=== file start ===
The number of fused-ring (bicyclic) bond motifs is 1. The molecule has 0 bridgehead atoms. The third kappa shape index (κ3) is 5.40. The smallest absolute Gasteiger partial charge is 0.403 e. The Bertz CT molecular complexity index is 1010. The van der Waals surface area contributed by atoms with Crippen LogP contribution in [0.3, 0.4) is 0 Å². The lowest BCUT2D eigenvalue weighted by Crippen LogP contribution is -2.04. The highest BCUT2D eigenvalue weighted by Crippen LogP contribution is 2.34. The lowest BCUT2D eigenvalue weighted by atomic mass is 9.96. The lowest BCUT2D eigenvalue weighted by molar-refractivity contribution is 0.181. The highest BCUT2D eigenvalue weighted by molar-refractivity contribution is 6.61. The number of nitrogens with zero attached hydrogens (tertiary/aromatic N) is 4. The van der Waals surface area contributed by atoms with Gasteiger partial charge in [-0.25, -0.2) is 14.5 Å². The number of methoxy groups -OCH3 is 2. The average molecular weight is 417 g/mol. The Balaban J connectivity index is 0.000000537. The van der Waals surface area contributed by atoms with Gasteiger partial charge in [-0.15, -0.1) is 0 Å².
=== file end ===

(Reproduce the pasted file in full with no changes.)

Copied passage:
The number of fused-ring (bicyclic) bond motifs is 1. The molecule has 0 bridgehead atoms. The third kappa shape index (κ3) is 5.40. The smallest absolute Gasteiger partial charge is 0.403 e. The Bertz CT molecular complexity index is 1010. The van der Waals surface area contributed by atoms with Crippen LogP contribution in [0.3, 0.4) is 0 Å². The lowest BCUT2D eigenvalue weighted by Crippen LogP contribution is -2.04. The highest BCUT2D eigenvalue weighted by Crippen LogP contribution is 2.34. The lowest BCUT2D eigenvalue weighted by atomic mass is 9.96. The lowest BCUT2D eigenvalue weighted by molar-refractivity contribution is 0.181. The highest BCUT2D eigenvalue weighted by molar-refractivity contribution is 6.61. The number of nitrogens with zero attached hydrogens (tertiary/aromatic N) is 4. The van der Waals surface area contributed by atoms with Gasteiger partial charge in [-0.25, -0.2) is 14.5 Å². The number of methoxy groups -OCH3 is 2. The average molecular weight is 417 g/mol. The Balaban J connectivity index is 0.000000537. The van der Waals surface area contributed by atoms with Gasteiger partial charge in [-0.15, -0.1) is 0 Å².